Fifty Quick Ideas to Improve your Tests
In this episode you’re going to find out how to test your software better, easier and faster with Gojko Adzic, author of Fifty Quick Ideas to Improve your Test.
Gojko reveals some of his favorite ideas from his book, all of which can be applied to many different contexts — from small web start-ups to the world’s largest companies.
This episode will improve your team members’ collaboration on defining, creating and executing your tests.
Bonus: Listen all the way to the end to learn how to get 50% off a copy of Fifty Quick Ideas to Improve your Tests!
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Gojko Adzic is a strategic software delivery consultant who works with ambitious teams to improve the quality of their software products and processes. He specializes in agile and lean quality improvement, in particular agile testing, specification by example and behavior driven development.
Gojko’s book Specification by Example was awarded the #2 spot on the top 100 agile books for 2012 and won the Jolt Award for the best book of 2012. In 2011, he was voted by peers as the most influential agile testing professional, and his blog won the UK agile award for the best online publication in 2010.
Gojko is the author of Fifty Quick Ideas to Improve your Tests, Fifty Quick Ideas to Improve your User Stories, Impact Mapping, Specification by Example, Bridging the Communication Gap, and Test Driven .NET Development with FitNesse.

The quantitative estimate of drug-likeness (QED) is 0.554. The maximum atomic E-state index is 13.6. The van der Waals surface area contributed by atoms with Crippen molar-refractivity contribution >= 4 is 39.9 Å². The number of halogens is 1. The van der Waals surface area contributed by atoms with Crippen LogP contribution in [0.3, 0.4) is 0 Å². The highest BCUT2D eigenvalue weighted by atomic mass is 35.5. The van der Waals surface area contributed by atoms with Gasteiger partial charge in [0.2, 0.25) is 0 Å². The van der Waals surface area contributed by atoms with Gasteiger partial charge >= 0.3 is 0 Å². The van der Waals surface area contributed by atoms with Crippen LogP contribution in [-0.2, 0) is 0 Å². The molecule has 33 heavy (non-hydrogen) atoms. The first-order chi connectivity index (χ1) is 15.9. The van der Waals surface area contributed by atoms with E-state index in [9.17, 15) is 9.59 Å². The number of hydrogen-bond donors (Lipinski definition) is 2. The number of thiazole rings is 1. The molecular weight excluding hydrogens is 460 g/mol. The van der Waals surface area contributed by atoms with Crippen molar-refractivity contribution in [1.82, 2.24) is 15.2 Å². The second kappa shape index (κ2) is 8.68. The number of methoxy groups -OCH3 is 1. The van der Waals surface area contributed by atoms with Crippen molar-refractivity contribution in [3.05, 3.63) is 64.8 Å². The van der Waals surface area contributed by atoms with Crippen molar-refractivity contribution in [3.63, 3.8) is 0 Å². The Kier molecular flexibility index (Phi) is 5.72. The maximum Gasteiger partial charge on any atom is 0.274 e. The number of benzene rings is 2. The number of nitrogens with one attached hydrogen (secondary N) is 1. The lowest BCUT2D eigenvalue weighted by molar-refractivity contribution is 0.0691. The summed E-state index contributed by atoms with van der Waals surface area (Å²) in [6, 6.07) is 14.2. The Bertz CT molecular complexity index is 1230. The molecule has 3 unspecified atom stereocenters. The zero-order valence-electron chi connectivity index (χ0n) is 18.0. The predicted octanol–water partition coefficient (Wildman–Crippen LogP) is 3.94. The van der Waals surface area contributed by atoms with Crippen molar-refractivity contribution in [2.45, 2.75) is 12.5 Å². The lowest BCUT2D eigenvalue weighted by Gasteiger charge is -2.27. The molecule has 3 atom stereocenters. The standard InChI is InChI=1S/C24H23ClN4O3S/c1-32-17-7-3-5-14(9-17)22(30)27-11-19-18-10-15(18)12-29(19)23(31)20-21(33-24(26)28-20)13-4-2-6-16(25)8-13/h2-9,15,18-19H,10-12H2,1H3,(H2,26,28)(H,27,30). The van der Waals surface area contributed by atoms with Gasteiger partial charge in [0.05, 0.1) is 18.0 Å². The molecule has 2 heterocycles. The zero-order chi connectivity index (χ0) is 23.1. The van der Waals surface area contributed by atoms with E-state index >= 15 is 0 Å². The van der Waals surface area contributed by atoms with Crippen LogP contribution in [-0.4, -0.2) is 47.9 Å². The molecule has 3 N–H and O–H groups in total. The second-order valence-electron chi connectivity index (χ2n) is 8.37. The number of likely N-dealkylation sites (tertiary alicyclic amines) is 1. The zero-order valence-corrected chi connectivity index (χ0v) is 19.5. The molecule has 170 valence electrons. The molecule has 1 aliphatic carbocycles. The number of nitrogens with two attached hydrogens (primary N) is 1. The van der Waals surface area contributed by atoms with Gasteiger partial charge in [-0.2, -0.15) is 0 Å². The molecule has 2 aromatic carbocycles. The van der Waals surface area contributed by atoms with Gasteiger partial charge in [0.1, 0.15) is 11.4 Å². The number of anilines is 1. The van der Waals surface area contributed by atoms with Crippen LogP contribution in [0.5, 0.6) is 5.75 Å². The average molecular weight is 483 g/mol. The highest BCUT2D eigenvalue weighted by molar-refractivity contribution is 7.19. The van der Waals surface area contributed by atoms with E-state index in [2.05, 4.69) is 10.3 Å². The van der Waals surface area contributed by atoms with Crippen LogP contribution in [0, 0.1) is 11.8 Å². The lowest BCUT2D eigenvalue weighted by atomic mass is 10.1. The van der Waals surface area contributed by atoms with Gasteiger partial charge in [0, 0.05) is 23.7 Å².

Quotes & Insights from this Test Talk
- Try and list things that should always happen and that should never happen. It's a particularly good heuristic because those kind of absolute statements are relatively easy to shoot down and often we'd start with something where people would say a transaction should always be logged
- What kind of model do we need so we can describe the thing with relatively few examples and we feel it's complete. At that point, you know that you're ready to move on. If you don't do modeling first, pretty much everything else is paint in the curves.
- One of the big problems with fast paced, iterative delivery is that, it's difficult to keep sight of the big picture.
- It's very easy for something that is a mathematical formula to seem concrete and precise whilst still hiding the details and not having good discussion.
- I'm primarily writing code these days and one of the things I really, really hate is context switching. A lot of developers I know hate context switching as well and delayed feedback that comes from somebody else testing the code or checking the code is often causing a lot of context switching where by the time a developer is deep into some other problem, the report of the previous test comes back and then they have to stop what they're doing.
- On a holistic level, I think, getting people to collaborate is pretty much the most important thing that is missing from most of teams.
- For limited time get 50% off Fifty Quick Ideas To Improve Your Tests by using this link:—>http://leanpub.com/50quickideas-tests/c/testtalks<-
Connect with Gojko
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